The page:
In addition to the trash can and the recycling bin, there could and perhaps should be an increased presence of an additional receptacle for waste in and around St. Louis homes in the future. This container would be the home compost bin.
What is compost?
Compost is defined by the United States Environmental Protection Agency as “organic material that can be added to soil to help plants grow.” Compost can be made from various items already found in a typical home garbage can.
Discarded food, waste, parts of food that people can’t eat (like eggshells), and many other household items can be composted and added to soil, rather than rotting away or sitting atop a landfill. A list of which items can and can’t be composted is listed here on the EPA’s website.
How to compost:
There are a variety of home food and waste compost bins available to purchase, although, like the EPA, the St. Louis County Health Department also recommends simply finding an outdoor area with good water drainage, and gathering the materials together into a “mound.” Compost materials should be stacked in a repetitive alternating pattern between materials that are visually green and those that are brown.
As explained on the EPA’s website, “[t]he brown materials provide carbon for your compost, the green materials provide nitrogen, and the water provides moisture to help break down the organic matter” to help aid in the decomposition process.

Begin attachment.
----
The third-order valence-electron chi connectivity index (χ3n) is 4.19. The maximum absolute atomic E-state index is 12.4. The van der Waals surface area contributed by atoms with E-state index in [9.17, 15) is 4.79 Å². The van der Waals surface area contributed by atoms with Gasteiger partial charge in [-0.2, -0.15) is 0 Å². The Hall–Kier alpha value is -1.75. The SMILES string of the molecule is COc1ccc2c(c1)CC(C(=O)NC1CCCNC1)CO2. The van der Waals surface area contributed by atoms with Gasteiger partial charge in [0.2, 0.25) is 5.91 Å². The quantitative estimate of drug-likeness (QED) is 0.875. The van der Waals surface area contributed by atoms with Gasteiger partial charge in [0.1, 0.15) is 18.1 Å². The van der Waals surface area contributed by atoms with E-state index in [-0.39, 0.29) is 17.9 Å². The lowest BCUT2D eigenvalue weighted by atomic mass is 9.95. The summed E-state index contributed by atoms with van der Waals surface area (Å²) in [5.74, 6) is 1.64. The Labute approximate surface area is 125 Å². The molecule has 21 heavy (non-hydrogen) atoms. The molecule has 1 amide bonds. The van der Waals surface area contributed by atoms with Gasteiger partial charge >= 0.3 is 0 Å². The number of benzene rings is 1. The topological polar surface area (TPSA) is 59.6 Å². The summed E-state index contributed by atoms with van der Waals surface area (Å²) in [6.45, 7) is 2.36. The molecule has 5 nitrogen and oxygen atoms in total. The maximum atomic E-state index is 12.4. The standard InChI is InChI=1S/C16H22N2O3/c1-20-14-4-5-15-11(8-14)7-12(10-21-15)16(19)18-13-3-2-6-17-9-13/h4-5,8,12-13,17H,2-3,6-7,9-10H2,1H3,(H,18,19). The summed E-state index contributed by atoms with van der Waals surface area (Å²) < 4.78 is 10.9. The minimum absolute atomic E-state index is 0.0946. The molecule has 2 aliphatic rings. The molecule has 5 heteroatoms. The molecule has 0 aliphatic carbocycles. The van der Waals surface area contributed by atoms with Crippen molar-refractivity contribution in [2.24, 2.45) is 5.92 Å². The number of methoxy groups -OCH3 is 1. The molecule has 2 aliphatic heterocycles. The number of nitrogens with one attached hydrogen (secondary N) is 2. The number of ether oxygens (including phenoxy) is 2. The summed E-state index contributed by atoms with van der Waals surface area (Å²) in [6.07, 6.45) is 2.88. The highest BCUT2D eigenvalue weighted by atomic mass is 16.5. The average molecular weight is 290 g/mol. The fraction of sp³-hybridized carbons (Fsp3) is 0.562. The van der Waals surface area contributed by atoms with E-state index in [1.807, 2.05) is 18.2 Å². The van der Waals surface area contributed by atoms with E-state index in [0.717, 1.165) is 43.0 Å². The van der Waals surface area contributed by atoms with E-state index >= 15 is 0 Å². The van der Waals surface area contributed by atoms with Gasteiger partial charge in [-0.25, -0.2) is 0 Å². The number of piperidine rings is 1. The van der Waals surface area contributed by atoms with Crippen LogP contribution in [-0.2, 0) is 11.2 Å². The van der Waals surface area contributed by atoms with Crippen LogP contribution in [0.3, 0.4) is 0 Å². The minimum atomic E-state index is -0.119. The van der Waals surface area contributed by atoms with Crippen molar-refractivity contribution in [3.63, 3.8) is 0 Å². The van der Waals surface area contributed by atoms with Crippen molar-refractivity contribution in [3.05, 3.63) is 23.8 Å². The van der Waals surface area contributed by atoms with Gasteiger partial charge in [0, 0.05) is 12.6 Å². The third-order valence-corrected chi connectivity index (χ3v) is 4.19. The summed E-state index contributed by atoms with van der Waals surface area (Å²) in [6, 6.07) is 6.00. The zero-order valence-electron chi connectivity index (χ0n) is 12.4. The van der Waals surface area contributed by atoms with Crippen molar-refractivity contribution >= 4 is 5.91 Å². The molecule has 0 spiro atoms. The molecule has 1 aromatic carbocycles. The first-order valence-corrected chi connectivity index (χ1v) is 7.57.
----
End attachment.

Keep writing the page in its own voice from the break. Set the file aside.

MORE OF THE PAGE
The soil will be “dark and rich” when the process is finished. For more detailed instructions on how to compost, see the EPA’s Composting Fact Sheet, as well as instructional videos from the Missouri Department of Natural Resources.
What occurs during composting?
Composting is yet another way people can recycle reusable materials back into the earth. As explained on the Missouri Department of Natural Resources’ website, the compost pile is a place ripe for bacteria, worms, fungi, and other microorganisms to perform the decomposition process.
Many restaurants and organizations in the St. Louis area participate in commercial-scale composting through companies such as St. Louis Composting.